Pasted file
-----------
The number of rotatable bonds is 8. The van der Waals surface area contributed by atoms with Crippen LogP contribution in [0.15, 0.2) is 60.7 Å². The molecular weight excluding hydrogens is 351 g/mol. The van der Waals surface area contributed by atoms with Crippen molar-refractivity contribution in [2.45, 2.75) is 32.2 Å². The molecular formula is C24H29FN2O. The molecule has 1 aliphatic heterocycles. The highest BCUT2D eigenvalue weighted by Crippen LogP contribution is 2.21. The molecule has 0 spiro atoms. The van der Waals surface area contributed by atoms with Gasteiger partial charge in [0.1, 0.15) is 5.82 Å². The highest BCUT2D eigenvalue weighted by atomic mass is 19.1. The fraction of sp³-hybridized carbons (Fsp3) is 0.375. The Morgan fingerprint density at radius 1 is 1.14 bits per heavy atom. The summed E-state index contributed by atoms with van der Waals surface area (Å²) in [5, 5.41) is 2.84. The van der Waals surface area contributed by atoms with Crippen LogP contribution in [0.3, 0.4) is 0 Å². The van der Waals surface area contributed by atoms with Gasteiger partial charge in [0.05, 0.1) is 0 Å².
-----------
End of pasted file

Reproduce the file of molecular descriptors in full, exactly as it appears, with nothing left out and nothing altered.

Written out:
The number of rotatable bonds is 8. The van der Waals surface area contributed by atoms with Crippen LogP contribution in [0.15, 0.2) is 60.7 Å². The molecular weight excluding hydrogens is 351 g/mol. The van der Waals surface area contributed by atoms with Crippen molar-refractivity contribution in [2.45, 2.75) is 32.2 Å². The molecular formula is C24H29FN2O. The molecule has 1 aliphatic heterocycles. The highest BCUT2D eigenvalue weighted by Crippen LogP contribution is 2.21. The molecule has 0 spiro atoms. The van der Waals surface area contributed by atoms with Gasteiger partial charge in [0.1, 0.15) is 5.82 Å². The highest BCUT2D eigenvalue weighted by atomic mass is 19.1. The fraction of sp³-hybridized carbons (Fsp3) is 0.375. The Morgan fingerprint density at radius 1 is 1.14 bits per heavy atom. The summed E-state index contributed by atoms with van der Waals surface area (Å²) in [5, 5.41) is 2.84. The van der Waals surface area contributed by atoms with Crippen LogP contribution in [0.3, 0.4) is 0 Å². The van der Waals surface area contributed by atoms with Gasteiger partial charge in [0.05, 0.1) is 0 Å².